Targeting Educational Giving in Public Schools
Public schooling in the US has its ups and downs. Schools are given a set budget from the government, causing many teachers to dip into their personal funds if they want to do a special project. Having donation services where people, including current or retired teachers, can donate towards these special projects can help raise millions of dollars for public schooling in America.
DonorsChoose is an almighty crowdfunding site where American teachers post details of materials and experiences they want their economically disadvantaged students to have, but which the public purse won’t fund. It has grown from a 25-year-old’s tiny experiment. He wanted to see if he could raise funds to get 10 small-scale classroom projects off the ground in the school he was teaching in, in the Bronx in 2000. It is now a national education behemoth: generating $225m overall ($58m in 2013 alone), with 1.2m donors choosing 400,000 projects listed by 175,000 teachers and supporting 10m students. High-profile supporters run from Oprah Winfrey to Pierre Omidyar. The site is pitched as a way for ‘anyone to be a $5 philanthropist’, although individuals and corporates frequently donate in the millions to clear the classroom requests of entire states or cities in the US. It is simple, accountable and personal: each project is vetted, with supplies purchased centrally then shipped to schools, and projects documented with photographs and cost reports to show how each dollar is spent, along with personal letters of thanks from teachers and students to the donors. 70% of projects reach their fundraising targets, and the site is self-sustaining because enough donors are opting to give a 15% cut of their donation to cover its core costs. Donors can search for projects by place, theme, age of student, etc. and the site’s algorithm will also suggest similar projects on subsequent site visits. Founder Charles Best, himself the child of a privileged education, set the site up when he found himself paying for materials for the history class he was teaching in the Bronx. He does not hold with the idea that ‘the educational achievement gap’ is down to failing schools or poor teaching: but economic disadvantage, a problem that is increasing as budgets shrink and the population of children in poor areas grows. 'Teachers know how to improve education,' Best says, 'but they are a voice that is consistently overlooked or ignored. We want to use our site to galvanize people to give, but also to take important steps toward real change.' The site’s fundraising muscle and unique capacity to convey the needs of classrooms in areas of real disadvantage is giving it increasing clout in campaigning for ways to end educational inequity. In 2011, it became the first charity to rank on Fast Company’s annual 50 Most Innovative Companies in the World list.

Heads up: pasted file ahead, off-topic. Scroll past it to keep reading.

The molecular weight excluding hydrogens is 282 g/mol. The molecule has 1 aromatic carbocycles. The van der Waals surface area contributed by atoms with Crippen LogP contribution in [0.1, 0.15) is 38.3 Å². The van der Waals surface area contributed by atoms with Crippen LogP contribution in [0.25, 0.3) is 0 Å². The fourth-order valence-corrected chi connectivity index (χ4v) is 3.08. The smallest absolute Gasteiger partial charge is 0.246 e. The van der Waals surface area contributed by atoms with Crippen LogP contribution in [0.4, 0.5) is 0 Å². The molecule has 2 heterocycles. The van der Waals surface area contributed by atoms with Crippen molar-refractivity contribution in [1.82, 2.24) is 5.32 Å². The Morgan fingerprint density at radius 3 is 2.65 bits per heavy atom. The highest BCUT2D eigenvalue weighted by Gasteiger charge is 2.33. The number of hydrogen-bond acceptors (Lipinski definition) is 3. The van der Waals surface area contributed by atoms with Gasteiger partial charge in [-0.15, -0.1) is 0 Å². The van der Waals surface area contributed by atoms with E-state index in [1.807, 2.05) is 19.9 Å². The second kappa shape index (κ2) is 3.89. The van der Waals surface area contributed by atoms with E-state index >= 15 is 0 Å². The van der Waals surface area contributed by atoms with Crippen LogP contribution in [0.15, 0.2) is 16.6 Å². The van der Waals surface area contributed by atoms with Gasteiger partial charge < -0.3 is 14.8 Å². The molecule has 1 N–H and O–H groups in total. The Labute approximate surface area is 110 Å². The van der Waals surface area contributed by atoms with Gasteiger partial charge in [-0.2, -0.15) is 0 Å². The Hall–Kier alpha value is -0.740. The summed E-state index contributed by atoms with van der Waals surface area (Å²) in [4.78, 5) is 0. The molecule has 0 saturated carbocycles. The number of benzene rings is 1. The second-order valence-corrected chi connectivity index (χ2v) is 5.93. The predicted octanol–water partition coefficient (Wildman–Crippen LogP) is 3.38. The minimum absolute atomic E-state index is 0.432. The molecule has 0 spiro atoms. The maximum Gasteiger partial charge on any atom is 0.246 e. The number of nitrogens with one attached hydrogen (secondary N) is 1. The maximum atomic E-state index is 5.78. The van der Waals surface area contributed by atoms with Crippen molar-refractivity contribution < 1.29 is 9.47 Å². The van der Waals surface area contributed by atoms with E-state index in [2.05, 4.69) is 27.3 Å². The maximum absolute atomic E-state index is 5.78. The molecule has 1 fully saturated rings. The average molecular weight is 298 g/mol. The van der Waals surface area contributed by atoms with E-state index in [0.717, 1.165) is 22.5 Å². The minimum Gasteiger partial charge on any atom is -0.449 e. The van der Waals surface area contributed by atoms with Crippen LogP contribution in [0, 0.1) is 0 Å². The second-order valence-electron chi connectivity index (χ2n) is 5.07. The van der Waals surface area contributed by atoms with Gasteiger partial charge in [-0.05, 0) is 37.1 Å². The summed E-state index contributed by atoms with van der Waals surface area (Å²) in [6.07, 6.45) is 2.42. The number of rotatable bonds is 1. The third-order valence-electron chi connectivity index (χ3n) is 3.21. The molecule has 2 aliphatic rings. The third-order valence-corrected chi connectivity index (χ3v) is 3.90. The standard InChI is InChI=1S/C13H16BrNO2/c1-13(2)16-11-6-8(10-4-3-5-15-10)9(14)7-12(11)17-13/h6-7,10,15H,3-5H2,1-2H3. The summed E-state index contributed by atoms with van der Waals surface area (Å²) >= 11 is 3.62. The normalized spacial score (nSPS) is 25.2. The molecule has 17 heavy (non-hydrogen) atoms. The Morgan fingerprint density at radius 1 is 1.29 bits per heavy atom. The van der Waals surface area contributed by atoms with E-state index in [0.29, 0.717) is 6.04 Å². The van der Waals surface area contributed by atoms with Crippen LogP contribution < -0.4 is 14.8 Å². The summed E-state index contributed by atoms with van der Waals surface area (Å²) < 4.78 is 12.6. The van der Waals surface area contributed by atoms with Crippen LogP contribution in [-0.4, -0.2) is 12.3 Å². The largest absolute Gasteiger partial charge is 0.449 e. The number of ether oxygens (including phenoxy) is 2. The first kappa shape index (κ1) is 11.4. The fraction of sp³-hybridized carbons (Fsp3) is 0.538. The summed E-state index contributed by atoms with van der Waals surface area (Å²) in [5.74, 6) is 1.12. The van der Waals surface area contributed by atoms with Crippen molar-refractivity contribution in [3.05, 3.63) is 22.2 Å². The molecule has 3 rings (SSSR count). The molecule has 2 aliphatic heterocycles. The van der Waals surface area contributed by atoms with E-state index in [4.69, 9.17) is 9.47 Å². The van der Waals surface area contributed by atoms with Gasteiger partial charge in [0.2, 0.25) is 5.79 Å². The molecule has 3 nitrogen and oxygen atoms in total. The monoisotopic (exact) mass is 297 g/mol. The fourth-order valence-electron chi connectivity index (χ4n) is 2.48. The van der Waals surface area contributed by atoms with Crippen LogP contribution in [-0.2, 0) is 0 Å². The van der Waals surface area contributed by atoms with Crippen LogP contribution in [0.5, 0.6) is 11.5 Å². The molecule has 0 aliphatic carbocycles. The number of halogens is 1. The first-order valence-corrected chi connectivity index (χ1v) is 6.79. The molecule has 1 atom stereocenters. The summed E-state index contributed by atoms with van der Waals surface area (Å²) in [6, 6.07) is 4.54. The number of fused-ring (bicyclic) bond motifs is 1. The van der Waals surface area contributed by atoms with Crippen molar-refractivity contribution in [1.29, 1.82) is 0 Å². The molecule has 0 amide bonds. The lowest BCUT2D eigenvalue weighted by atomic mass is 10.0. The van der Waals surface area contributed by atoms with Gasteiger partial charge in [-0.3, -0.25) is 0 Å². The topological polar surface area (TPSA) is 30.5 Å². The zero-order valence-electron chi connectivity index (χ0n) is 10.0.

Sierra Briscoe - https://www.linkedin.com/in/sierrabriscoe/